Trump tweet watch: Voter-fraud probe & SCOTUS deadline

Give Donald Trump credit for this much — he knows when a strategy works. The new president has continued his practice of setting the narrative of the day through his early-morning tweets in his first week of office. Today’s topics include voter fraud and the Supreme Court, although Trump only mentions the latter to put off an announcement for another eight days.

Trump has complained about voter fraud since before the election, and has repeatedly blamed his popular-vote loss on it. The response has been, “Why aren’t you ordering an investigation into it?” Voila:

That’s a broader look at the issue than just tying it to illegal immigrants, and there’s at least some reason to think that an investigation might produce real fruit. Three years ago, North Carolina election officials discovered a shockingly high number of voters with matching names and birthdates who voted in two or more states in the 2012 election, and hundreds of other cases of voter fraud:

The numbers of potential voter fraud cases revealed Wednesday were gleaned from a cross-checking of voter records among 28 states. It was the first time North Carolina participated in the cross-check process, which was required under sweeping new election laws passed last year by the Republican-controlled General Assembly.

Specifically, the check found 765 voters whose first and last names, dates of birth and last four digits of their Social Security numbers matched exactly with a voter registered in another state and who voted in both states in 2012. The results also identified 35,750 voters with matching names and dates of birth who voted in North Carolina and another state that year. …

Strach also told lawmakers that a recent “10-year death audit” identified more than 13,400 dead people on voter rolls in October – they have since been removed – and that in about 50 instances, votes were attributed to dead people. The board is investigating to determine whether those cases were precinct mistakes or people fraudulently voting under the names of dead people, she said. Strach stressed that those cases could stem from errors made by precincts, caused by deceased former voters remaining on voter rolls.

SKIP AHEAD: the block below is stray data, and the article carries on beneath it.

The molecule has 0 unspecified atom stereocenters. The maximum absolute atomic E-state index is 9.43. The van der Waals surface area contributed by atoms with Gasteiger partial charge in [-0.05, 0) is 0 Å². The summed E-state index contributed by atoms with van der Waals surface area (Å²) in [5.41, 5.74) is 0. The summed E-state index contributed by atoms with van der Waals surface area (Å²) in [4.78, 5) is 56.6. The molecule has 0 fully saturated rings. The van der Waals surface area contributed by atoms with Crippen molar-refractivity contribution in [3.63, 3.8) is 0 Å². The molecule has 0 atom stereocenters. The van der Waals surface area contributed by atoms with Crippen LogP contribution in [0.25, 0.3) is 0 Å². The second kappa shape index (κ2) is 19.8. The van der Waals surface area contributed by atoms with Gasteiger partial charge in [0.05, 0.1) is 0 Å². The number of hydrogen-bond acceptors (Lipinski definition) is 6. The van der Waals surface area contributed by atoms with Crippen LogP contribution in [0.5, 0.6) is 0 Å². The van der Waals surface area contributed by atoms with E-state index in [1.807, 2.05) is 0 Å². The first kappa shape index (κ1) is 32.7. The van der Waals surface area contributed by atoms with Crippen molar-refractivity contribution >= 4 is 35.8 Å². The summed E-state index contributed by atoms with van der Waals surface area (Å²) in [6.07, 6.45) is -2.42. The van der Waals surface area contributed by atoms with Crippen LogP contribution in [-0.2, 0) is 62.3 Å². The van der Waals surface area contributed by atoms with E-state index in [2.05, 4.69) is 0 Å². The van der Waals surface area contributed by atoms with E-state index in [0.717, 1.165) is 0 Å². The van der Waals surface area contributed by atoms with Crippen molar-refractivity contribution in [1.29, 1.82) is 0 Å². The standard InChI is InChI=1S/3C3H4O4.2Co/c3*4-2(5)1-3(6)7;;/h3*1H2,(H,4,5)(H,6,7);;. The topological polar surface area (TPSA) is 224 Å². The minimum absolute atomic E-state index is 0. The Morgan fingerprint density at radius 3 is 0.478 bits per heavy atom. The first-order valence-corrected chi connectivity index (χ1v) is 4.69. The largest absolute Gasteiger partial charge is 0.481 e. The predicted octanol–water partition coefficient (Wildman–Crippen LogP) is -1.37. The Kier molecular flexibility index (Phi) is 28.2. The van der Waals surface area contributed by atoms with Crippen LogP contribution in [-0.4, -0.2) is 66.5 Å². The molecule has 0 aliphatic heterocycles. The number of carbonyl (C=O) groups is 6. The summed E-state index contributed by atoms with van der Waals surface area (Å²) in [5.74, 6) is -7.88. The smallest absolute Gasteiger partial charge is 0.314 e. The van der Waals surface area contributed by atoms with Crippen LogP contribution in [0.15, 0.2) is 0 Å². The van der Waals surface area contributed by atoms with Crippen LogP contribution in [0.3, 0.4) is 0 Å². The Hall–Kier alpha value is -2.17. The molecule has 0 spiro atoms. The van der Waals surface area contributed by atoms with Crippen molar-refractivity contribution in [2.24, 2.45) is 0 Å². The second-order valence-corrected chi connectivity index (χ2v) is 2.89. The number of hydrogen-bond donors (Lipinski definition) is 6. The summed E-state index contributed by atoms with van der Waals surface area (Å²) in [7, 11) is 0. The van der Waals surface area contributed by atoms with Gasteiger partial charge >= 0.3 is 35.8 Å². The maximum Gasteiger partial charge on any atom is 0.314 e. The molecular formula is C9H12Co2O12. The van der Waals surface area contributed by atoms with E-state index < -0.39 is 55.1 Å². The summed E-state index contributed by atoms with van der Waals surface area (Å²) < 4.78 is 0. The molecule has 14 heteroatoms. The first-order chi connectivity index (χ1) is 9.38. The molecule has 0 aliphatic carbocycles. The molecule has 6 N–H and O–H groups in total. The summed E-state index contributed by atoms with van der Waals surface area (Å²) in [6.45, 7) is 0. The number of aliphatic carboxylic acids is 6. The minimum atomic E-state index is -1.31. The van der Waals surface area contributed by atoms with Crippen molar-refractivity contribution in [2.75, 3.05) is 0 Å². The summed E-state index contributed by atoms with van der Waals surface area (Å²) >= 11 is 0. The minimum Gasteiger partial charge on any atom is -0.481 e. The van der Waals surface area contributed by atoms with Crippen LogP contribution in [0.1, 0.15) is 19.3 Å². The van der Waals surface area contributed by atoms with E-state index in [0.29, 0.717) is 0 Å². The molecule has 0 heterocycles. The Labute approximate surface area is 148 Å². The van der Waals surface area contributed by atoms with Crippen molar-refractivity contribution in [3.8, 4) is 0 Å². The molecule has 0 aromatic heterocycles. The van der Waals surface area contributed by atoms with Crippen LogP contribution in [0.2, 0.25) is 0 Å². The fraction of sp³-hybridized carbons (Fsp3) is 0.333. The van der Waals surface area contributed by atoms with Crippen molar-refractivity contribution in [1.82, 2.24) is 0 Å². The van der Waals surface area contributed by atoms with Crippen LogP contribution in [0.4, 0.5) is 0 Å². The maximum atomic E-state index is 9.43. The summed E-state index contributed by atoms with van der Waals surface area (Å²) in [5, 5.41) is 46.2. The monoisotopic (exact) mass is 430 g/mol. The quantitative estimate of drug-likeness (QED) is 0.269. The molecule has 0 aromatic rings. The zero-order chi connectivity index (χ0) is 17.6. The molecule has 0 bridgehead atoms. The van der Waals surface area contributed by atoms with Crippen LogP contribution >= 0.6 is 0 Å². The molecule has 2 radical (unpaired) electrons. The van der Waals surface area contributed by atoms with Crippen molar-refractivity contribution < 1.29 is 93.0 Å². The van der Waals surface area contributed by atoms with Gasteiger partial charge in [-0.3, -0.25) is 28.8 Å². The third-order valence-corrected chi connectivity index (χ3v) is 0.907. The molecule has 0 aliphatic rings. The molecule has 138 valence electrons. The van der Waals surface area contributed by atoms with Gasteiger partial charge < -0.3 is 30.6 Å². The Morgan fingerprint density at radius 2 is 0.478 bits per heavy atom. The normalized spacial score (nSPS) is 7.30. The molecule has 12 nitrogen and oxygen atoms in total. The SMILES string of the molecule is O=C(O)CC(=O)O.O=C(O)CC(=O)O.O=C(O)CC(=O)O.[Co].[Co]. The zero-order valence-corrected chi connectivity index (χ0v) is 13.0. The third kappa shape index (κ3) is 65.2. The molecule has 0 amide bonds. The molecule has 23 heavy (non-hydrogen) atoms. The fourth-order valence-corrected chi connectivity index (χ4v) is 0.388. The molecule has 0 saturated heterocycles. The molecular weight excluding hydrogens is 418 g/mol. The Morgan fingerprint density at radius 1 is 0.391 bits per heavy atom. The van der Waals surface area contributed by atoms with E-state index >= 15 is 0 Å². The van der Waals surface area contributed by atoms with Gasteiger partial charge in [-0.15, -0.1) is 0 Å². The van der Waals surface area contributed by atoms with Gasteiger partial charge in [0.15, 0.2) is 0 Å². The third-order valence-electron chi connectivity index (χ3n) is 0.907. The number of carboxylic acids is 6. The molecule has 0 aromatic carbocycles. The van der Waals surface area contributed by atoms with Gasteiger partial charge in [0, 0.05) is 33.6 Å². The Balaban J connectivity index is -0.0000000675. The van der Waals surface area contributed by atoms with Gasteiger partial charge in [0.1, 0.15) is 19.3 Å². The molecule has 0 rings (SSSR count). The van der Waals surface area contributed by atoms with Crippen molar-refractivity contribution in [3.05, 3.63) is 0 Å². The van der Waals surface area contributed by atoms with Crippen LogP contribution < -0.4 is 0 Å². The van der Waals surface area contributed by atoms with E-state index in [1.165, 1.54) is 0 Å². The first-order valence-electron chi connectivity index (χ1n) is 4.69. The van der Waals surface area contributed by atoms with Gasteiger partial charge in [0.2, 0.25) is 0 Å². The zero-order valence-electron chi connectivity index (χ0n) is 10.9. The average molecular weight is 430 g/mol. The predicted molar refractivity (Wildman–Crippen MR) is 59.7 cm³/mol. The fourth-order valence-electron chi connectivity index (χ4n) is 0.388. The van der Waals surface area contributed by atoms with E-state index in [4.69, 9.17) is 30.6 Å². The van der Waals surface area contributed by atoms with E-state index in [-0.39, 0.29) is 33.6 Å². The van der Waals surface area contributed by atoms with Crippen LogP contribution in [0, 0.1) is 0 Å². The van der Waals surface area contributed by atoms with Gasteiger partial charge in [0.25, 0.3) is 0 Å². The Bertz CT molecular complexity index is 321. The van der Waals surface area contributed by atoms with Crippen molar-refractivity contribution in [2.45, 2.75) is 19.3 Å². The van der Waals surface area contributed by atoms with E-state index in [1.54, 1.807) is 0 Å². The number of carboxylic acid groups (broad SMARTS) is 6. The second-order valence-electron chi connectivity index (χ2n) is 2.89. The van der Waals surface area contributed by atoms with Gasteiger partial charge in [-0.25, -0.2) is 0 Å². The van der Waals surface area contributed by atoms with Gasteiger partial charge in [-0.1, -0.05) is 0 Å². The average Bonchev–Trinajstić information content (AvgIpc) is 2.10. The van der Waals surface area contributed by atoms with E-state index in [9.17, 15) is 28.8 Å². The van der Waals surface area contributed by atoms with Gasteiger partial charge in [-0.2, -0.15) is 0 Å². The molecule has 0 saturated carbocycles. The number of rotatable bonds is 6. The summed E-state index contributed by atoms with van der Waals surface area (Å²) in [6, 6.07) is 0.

The results of that test program — which to date appears to have had no follow-up — offers some succor in both directions. It demonstrates that real fraud does occur, but probably not on the scale where it would generate millions of fraudulent votes, at least outside the issue of illegal immigration. That will be tougher to probe since states have long since given up requiring proof of citizenship or domestic birth in order to register to vote.

Still, a serious investigation of voter fraud is long overdue, if for no other reason to provide solid data on the need and efficacy of voter-ID policies. The North Carolina experience certainly shows that some improvement on checks is necessary. As Guy Benson pointed out at the time, Barack Obama won North Carolina by fewer than 15,000 votes in 2008, which makes those 35,750 potential double votes potentially game-changing in a swing state.

Also this morning, Trump set the announcement date for his Supreme Court pick, but offered no other hints:

CBS News reports it’s now down to two candidates:

The choice to fill the Supreme Court vacancy left by the death of Justice Antonin Scalia is down to two names — Denver-based U.S. Court of Appeals Judge Neil Gorsuch and U.S. District Court Judge Thomas Hardiman of Pennsylvania, according to two sources close to the selection process.

Gorsuch has a slight edge — CBS News’ Jan Crawford reported that Gorsuch was the front-runner over the weekend.

But as Mr. Trump narrows the field, “many voices” are “making calls” on Hardiman’s behalf, and he cannot be ruled out, one source said. Hardiman has to be considered a serious contender, just on the heels of Gorsuch.

Hardiman’s personal story of putting himself through college by driving a taxi might have him moving up the chain. Conservatives would be delighted with either, however, and even some Democrats in red-state Senate seats might find both of them juuuuuuuust mainstream enough to give a pass on a floor fight. According to CBS, the point of Trump’s confab with Senate leaders yesterday was to gauge just how much resistance he’d get on his shortlisters — and that may be why William Pryor has dropped off the radar screen.